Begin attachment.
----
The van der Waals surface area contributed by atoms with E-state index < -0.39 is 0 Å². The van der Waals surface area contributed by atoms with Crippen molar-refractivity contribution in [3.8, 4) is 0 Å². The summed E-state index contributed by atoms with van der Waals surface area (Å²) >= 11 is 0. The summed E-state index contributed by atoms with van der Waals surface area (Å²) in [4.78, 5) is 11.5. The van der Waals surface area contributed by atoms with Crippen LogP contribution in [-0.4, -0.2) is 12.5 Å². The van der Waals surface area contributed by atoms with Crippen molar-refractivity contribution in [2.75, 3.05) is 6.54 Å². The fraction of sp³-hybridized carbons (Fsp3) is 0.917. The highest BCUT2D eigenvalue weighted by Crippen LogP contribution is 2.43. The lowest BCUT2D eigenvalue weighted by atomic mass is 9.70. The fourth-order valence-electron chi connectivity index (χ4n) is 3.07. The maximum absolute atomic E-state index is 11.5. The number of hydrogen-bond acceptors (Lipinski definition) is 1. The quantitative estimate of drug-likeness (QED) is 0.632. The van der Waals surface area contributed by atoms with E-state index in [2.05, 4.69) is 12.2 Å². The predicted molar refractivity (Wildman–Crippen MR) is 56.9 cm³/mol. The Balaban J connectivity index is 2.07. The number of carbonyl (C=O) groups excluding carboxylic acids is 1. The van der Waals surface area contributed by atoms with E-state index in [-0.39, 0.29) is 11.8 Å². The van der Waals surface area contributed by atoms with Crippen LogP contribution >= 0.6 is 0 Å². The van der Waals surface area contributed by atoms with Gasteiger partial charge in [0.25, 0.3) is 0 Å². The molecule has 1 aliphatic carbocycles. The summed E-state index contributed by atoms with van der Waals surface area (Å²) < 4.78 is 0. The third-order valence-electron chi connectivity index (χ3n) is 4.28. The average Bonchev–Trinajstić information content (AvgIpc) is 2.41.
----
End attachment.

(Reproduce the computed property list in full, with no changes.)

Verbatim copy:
The van der Waals surface area contributed by atoms with E-state index < -0.39 is 0 Å². The van der Waals surface area contributed by atoms with Crippen molar-refractivity contribution in [3.8, 4) is 0 Å². The summed E-state index contributed by atoms with van der Waals surface area (Å²) >= 11 is 0. The summed E-state index contributed by atoms with van der Waals surface area (Å²) in [4.78, 5) is 11.5. The van der Waals surface area contributed by atoms with Crippen LogP contribution in [-0.4, -0.2) is 12.5 Å². The van der Waals surface area contributed by atoms with Crippen molar-refractivity contribution in [2.75, 3.05) is 6.54 Å². The fraction of sp³-hybridized carbons (Fsp3) is 0.917. The highest BCUT2D eigenvalue weighted by Crippen LogP contribution is 2.43. The lowest BCUT2D eigenvalue weighted by atomic mass is 9.70. The fourth-order valence-electron chi connectivity index (χ4n) is 3.07. The maximum absolute atomic E-state index is 11.5. The number of hydrogen-bond acceptors (Lipinski definition) is 1. The quantitative estimate of drug-likeness (QED) is 0.632. The van der Waals surface area contributed by atoms with E-state index in [2.05, 4.69) is 12.2 Å². The predicted molar refractivity (Wildman–Crippen MR) is 56.9 cm³/mol. The Balaban J connectivity index is 2.07. The number of carbonyl (C=O) groups excluding carboxylic acids is 1. The van der Waals surface area contributed by atoms with E-state index in [-0.39, 0.29) is 11.8 Å². The van der Waals surface area contributed by atoms with Crippen LogP contribution >= 0.6 is 0 Å². The van der Waals surface area contributed by atoms with Gasteiger partial charge in [0.25, 0.3) is 0 Å². The molecule has 1 aliphatic carbocycles. The summed E-state index contributed by atoms with van der Waals surface area (Å²) < 4.78 is 0. The third-order valence-electron chi connectivity index (χ3n) is 4.28. The average Bonchev–Trinajstić information content (AvgIpc) is 2.41.